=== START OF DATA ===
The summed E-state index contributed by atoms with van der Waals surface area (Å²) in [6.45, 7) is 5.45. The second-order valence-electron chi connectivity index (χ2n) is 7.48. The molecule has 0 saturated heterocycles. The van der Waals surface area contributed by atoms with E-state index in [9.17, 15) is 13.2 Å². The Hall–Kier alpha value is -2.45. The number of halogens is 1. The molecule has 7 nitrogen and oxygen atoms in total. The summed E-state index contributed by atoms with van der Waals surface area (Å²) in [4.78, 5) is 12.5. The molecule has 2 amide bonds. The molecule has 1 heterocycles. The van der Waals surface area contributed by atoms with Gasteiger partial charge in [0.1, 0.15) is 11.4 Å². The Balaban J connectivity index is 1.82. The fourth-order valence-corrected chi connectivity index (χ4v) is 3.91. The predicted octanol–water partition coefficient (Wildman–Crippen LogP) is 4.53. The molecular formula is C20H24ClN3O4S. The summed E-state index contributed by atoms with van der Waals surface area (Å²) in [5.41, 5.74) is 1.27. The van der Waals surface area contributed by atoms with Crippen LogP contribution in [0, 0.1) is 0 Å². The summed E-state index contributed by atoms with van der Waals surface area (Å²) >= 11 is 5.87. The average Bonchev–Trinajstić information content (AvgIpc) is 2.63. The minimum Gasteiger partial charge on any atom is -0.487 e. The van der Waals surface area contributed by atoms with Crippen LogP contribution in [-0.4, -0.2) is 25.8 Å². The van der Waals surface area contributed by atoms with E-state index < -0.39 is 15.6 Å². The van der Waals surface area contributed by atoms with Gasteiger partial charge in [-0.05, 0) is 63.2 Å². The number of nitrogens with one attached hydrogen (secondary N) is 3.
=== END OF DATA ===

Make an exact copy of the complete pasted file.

The summed E-state index contributed by atoms with van der Waals surface area (Å²) in [6.45, 7) is 5.45. The second-order valence-electron chi connectivity index (χ2n) is 7.48. The molecule has 0 saturated heterocycles. The van der Waals surface area contributed by atoms with E-state index in [9.17, 15) is 13.2 Å². The Hall–Kier alpha value is -2.45. The number of halogens is 1. The molecule has 7 nitrogen and oxygen atoms in total. The summed E-state index contributed by atoms with van der Waals surface area (Å²) in [4.78, 5) is 12.5. The molecule has 2 amide bonds. The molecule has 1 heterocycles. The van der Waals surface area contributed by atoms with Gasteiger partial charge in [0.1, 0.15) is 11.4 Å². The Balaban J connectivity index is 1.82. The fourth-order valence-corrected chi connectivity index (χ4v) is 3.91. The predicted octanol–water partition coefficient (Wildman–Crippen LogP) is 4.53. The molecular formula is C20H24ClN3O4S. The summed E-state index contributed by atoms with van der Waals surface area (Å²) in [5.41, 5.74) is 1.27. The van der Waals surface area contributed by atoms with Crippen LogP contribution in [0, 0.1) is 0 Å². The summed E-state index contributed by atoms with van der Waals surface area (Å²) >= 11 is 5.87. The average Bonchev–Trinajstić information content (AvgIpc) is 2.63. The minimum Gasteiger partial charge on any atom is -0.487 e. The van der Waals surface area contributed by atoms with Crippen LogP contribution in [-0.4, -0.2) is 25.8 Å². The van der Waals surface area contributed by atoms with E-state index < -0.39 is 15.6 Å². The van der Waals surface area contributed by atoms with Gasteiger partial charge in [-0.05, 0) is 63.2 Å². The number of nitrogens with one attached hydrogen (secondary N) is 3.